With India already wounded by the COVID pandemic, locusts have again put the disaster management framework under scrutiny in India. One of the most fundamental legislation when it comes to disaster management in India is the Disaster Management Act, 2005 (also DMA). Both the National Disaster Relief Fund (NDRF) and the State Disaster Relief Fund (SDRF) are constituted under section 46(1) and 48(1) of DMA. Both these funds replaced contingency funds at the centre and state level respectively and envisaged creating an integrated framework for efficient utilisation of funds when dealing with a crisis. Although these funds are for emergency usage, to deal with the problem efficiently, a significantly greater deployment of funds is needed especially in research and development.
Section 2(e) of the DMA defines disaster management 'as a continuous and integrated process of planning, organizing, coordinating and implementing measures which are necessary or expedient for- (i) prevention of danger or threat of any disaster; (ii) mitigation or reduction of risk of any disaster or its severity or consequences; (iii) capacity-building; (iv) preparedness to deal with any disaster; (v) prompt response to any threatening disaster situation or disaster; (vi) assessing the severity or magnitude of effects of any disaster; (vii) evacuation, rescue and relief; (viii) rehabilitation and reconstruction.'
The Act also envisages the setting up of a National Disaster Management Authority at the central level headed by the Prime Minister and a corresponding State Disaster Management Authority at the state level headed by the Chief Minister. Further, a District Management Authority under headed by the District Magistrate is also to be constituted. In N.D. Jayal v. Union of India, the Supreme Court observed that Disaster Management means all aspects of planning, coordinating and implementing all measures which are necessary or desirable to prevent, minimize, overcome or to stop the spread of a disaster upon the people or any property and includes all stages of rescue and immediate relief. Locust infestation is of an inter-state nature since these insects move across states freely and damage crops across the country. This furthers the need for a coordinated national response between states when dealing with this disaster.
Under Section 11 of the DM Act, a national plan has to be drawn up by the national executive in consultation with stakeholders when dealing with disasters. As stated by the National Disaster Management Policy 2019, under the Ministry of Agriculture and Farmers Welfare (MAFW), a Locust Control and Research Division has been established. The division conducts regular field surveys in approximately two lakh square kilometers of Scheduled Desert Area in the States of Rajasthan and Gujarat. The government also acts on warnings issued by the FAO in a global coordinated response and then takes measures accordingly. It coordinates with the Desert Locust Information Centre to get monthly updates and holds talks including with Pakistan on how to tackle the situation better. Further, the Directorate of Plant Protection Quarantine and Storage under the MAFW takes measures to protect crops and other plants from pest invasions. Training workshops and research is conducted by the department to investigate possible resolution models. Although the department has these mechanisms to develop safeguards, these have not been effectively implemented on the ground. During the ongoing crisis in Rajasthan, government agencies have not been able to quell the population and farmers have continued to face large scale losses. Although training programs have been attempted by the directorate, officials at the grassroots level still lack a clear understanding of how the local machinery can help and farmers are largely left to fend for themselves.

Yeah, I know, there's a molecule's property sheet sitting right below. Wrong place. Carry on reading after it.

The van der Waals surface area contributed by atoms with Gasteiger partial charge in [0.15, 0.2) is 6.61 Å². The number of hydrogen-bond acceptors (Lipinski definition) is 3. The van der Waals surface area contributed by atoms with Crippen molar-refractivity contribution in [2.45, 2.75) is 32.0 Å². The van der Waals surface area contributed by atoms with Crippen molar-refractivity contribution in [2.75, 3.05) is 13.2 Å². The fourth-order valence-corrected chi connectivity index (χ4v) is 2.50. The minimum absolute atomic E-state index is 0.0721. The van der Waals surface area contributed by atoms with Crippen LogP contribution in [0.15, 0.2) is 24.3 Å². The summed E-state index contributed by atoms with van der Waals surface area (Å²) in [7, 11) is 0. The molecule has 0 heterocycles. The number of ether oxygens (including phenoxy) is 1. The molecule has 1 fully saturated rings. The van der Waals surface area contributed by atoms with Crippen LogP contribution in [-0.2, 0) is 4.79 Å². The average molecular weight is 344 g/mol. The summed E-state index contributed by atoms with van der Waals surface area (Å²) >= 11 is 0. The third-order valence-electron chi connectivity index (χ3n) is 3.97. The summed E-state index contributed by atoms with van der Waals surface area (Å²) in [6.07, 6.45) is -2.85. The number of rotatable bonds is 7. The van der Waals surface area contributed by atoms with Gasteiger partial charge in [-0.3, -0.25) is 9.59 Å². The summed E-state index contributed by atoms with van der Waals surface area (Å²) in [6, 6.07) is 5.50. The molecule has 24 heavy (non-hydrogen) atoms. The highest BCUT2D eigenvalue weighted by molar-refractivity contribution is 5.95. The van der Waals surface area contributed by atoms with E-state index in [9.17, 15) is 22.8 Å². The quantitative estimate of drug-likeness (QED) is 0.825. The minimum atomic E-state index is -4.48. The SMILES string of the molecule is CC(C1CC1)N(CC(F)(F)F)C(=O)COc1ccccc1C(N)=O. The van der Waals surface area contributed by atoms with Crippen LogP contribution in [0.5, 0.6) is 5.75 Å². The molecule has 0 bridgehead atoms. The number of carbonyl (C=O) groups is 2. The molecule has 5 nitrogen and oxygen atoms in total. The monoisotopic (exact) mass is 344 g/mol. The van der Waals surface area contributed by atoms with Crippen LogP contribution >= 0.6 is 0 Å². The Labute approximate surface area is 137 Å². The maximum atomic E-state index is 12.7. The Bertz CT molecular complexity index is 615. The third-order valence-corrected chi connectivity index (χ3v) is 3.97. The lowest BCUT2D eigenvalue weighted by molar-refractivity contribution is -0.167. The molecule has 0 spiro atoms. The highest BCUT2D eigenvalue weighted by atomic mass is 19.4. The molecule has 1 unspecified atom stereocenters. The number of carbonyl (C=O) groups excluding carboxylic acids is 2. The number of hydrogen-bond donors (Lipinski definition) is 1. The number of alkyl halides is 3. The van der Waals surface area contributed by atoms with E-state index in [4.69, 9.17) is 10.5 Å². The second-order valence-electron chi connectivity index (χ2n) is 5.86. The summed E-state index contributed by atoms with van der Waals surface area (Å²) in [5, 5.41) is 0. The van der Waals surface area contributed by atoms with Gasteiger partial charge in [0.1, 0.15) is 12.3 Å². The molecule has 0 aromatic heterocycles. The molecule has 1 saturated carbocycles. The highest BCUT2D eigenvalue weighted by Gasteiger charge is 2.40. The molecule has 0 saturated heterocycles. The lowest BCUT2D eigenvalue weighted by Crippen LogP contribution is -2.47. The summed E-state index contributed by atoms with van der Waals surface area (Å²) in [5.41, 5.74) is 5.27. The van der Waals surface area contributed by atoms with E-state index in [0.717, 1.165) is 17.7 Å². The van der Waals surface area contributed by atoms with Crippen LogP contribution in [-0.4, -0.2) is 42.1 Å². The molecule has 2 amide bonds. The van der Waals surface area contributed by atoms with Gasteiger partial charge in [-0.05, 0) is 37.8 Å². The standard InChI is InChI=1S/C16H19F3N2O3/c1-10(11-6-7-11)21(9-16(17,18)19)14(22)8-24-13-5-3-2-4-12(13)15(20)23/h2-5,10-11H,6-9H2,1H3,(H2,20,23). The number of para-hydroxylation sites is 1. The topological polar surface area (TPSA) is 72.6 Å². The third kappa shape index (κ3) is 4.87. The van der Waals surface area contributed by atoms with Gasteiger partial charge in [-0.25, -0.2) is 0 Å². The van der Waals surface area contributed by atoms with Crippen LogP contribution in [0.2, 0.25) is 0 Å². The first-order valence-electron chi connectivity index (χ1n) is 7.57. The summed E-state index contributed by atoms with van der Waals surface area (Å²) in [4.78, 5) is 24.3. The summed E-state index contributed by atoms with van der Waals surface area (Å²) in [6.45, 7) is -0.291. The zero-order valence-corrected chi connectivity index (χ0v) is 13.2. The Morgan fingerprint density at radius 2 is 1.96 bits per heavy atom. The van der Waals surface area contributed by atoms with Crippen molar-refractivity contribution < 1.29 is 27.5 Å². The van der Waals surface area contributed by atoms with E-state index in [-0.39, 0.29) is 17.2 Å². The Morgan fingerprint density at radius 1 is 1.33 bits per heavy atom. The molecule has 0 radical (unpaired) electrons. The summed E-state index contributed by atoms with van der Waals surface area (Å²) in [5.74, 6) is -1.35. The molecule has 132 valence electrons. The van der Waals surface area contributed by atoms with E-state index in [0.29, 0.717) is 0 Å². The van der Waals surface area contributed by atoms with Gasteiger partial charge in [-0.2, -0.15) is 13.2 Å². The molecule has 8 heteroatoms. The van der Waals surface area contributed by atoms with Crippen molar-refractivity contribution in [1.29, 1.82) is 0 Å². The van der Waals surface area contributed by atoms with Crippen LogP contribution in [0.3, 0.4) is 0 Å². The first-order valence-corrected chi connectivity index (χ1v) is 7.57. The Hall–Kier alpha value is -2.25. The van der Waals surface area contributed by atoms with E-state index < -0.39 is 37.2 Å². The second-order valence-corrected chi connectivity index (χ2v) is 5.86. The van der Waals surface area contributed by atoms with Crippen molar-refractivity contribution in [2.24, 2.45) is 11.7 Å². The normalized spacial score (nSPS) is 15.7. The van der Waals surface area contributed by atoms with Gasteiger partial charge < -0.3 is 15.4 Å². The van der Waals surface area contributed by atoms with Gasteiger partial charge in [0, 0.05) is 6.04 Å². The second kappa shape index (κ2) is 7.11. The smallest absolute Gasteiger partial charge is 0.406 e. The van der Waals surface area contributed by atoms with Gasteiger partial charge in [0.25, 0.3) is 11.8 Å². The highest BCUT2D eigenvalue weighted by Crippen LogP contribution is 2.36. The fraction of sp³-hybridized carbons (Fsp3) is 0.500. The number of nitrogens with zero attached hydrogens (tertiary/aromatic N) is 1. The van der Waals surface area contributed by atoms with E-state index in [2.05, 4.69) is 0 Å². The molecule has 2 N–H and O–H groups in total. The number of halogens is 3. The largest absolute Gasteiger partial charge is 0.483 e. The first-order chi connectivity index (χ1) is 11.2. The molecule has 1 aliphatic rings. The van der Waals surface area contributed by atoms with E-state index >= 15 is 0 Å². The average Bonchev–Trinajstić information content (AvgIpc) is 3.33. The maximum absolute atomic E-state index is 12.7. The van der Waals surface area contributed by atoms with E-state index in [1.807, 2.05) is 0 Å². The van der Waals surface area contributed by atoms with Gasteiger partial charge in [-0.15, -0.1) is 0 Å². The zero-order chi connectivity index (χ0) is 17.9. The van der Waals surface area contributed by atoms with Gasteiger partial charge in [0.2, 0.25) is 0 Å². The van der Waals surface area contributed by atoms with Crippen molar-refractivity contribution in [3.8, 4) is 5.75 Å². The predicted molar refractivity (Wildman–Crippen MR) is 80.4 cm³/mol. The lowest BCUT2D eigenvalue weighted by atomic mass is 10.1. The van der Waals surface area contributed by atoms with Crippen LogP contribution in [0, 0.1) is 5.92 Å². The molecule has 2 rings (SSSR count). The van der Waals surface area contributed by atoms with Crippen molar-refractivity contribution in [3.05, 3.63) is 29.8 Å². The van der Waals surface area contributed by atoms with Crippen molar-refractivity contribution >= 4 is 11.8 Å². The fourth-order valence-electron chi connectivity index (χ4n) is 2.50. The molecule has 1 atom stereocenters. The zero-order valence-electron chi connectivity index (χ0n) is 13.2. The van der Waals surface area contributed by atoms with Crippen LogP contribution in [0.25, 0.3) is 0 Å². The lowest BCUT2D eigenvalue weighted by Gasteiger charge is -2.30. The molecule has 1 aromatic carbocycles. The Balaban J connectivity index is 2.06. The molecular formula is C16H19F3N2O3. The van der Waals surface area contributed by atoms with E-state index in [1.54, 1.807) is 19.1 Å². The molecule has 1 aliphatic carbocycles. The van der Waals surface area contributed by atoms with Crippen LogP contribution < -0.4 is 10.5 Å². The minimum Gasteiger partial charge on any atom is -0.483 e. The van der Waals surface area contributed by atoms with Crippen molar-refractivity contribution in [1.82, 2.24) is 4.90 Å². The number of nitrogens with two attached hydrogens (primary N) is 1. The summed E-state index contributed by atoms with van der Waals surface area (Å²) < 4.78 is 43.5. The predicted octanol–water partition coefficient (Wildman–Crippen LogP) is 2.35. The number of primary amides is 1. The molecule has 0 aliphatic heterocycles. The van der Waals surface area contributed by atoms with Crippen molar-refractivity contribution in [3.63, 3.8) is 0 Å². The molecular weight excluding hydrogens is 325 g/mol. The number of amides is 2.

THE WAY FORWARD
Overall while the DMA attempts to tackle the growing threat of locusts in India through government mechanisms, there is a clear lack of direction and coordination as to what steps can be taken during an infestation. The peculiar nature of the problem calls for an international coordinated response to the problem. More space and incentives need to be given to private players to attempt to resolve this problem using technology. Scientists in Africa have already started experimenting with supercomputers to come up with accurate predictions to prevent hatching of eggs and reduce the population. The government needs to adopt a proactive approach to this problem and give the agriculture industry much needed protection and security in their trade. Considering the heavy potential of the desert locusts in wrecking our economy, instead of depending upon non-specific and anachronistic Acts like Destructive Insects and Pests Act, 1914 and East Punjab Agricultural Pests, Diseases and Noxious Weeds Act (1949) which place the different kinds of insects on the same pedestal, it becomes necessary to bring in an Act solely focusing on how to deal with the different stages of the locust attacks.
Our ex- PM Lal Bahadur Shastri gave us the slogan of 'Jai Javaan, Jai Kisan' signifying the importance of a farmer in popular Indian imagination and it is high time we give them their much needed due.
(The authors are students of National Law University, Delhi)